|Publication number||US6137341 A|
|Application number||US 09/148,048|
|Publication date||Oct 24, 2000|
|Filing date||Sep 3, 1998|
|Priority date||Sep 3, 1998|
|Publication number||09148048, 148048, US 6137341 A, US 6137341A, US-A-6137341, US6137341 A, US6137341A|
|Inventors||Jay Friedman, Robert Allen Pease|
|Original Assignee||National Semiconductor Corporation|
|Export Citation||BiBTeX, EndNote, RefMan|
|Patent Citations (3), Non-Patent Citations (2), Referenced by (27), Classifications (10), Legal Events (4)|
|External Links: USPTO, USPTO Assignment, Espacenet|
1. Field of the Invention
The present invention relates to integrated circuits (ICs), temperature sensors, and in particular, to a temperature sensor for use with low voltage power supply circuits.
2. Description of the Related Art
The base-emitter voltage VBE of a forward-biased transistor is a fairly linear function of absolute temperature T in degrees Kelvin (° K.), and is known to provide a stable and relatively linear temperature sensor. Proportional To Absolute Temperature (PTAT) sensors eliminate the dependence on collector current by using the difference ΔVBE between the base-emitter voltages VBE1 and VBE2 of two transistors that are operated at a constant ratio between their emitter-current densities to form the PTAT voltage. The emitter-current density is conventionally defined as the ratio of the collector current to the emitter size. Thus, the basic PTAT voltage ΔVBE is given by:
ΔVBE=(kT/q)* ln(J1/J2) (2)
where k is Boltzmann's constant, T is the absolute temperature in degreed (Kelvin), q is the electron charge and J1 is the current density of a transistor T1 and J2 is the current density of a transistor T2. As a result, when two silicon junctions are operated at different current densities (J1, J2), the differential voltage ΔVBE is a predictable, accurate and linear function of temperature.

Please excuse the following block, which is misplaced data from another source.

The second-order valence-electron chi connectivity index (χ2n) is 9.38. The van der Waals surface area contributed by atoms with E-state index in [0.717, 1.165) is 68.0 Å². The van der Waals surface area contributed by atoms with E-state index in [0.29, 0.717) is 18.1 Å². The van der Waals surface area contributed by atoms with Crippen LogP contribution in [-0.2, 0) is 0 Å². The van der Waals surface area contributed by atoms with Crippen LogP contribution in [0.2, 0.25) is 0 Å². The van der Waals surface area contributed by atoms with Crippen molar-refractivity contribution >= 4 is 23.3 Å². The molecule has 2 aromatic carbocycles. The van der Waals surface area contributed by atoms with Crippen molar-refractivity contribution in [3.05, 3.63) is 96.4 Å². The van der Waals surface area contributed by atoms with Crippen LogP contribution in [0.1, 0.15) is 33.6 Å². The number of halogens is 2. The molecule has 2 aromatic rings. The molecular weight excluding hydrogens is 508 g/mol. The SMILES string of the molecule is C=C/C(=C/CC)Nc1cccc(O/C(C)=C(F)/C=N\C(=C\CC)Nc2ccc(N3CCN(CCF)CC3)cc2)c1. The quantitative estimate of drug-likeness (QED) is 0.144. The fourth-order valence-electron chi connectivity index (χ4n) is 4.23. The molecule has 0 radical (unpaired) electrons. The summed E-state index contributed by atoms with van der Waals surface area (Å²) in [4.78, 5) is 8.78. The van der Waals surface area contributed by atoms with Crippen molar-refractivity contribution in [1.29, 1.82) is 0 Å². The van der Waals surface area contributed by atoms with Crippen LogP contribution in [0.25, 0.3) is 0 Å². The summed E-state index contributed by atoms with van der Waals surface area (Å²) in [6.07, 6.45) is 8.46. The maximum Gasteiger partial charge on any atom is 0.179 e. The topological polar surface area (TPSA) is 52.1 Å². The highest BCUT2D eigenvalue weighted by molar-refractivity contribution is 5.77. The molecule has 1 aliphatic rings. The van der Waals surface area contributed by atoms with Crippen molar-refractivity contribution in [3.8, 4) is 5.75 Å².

The basic PTAT voltage is amplified so that its gain, i.e., its sensitivity to changes in absolute temperature, can be calibrated to a desired value, suitably 10 mV/° K., and buffered so that a PTAT voltage can be read out without corrupting the basic PTAT voltage. A temperature sensor embodying such technology is the LM135 Precision Temperature Sensor, available from National Semiconductor Corporation. Such temperature sensors when biased from a nominal source of current develop a 10 mV/° K. voltage response, operate over the range of -55° C. to 155° C., and when calibrated at 25° C. have less than a 1° C. error over a 100° C. range. To obtain a Fahrenheit or Celsius scale reading the output of a sensor is combined with the output of a precision temperature-stable voltage that is designed to be equal to the temperature sensor at the temperature scale's zero point. This is an undesirable approach because it requires a sensor along with a number of other stable, low-drift external components.
It is well-recognized that a single IC chip could be provided with the circuits necessary to develop both a temperature-related voltage and a temperature-stable precision reference voltage. However, this would require a very complex IC design.
FIG. 1 illustrates a conventional temperature sensor 100 that provides an output voltage Vout scaled Proportional To Fahrenheit Temperature (PTFT). Thus, output voltage Vout of PTFT sensor 100 rises in proportion to changes in Fahrenheit temperature. As shown in FIG. 1, conventional n-p-n transistors QA, QB have a 10:1 emitter area ratio and generate a large PTAT voltage VPTAT of about 1.59 V at room temperature. This characteristic is shown as curve 41 of the graph in FIG. 4. The base-emitter voltages of conducting transistors have a negative temperature coefficient, shown as curve 42 of FIG. 4. Therefore, the two base-emitter voltages VBEs of transistors QB, QC are subtracted from the large PTAT voltage VPTAT to shift the voltage VPTAT by an offset voltage. The resulting voltage is amplified by non-inverting amplifier A2 to provide an output voltage Vout that is linearly proportional to Fahrenheit temperature. This characteristic curve is shown as curve 43 of FIG. 4.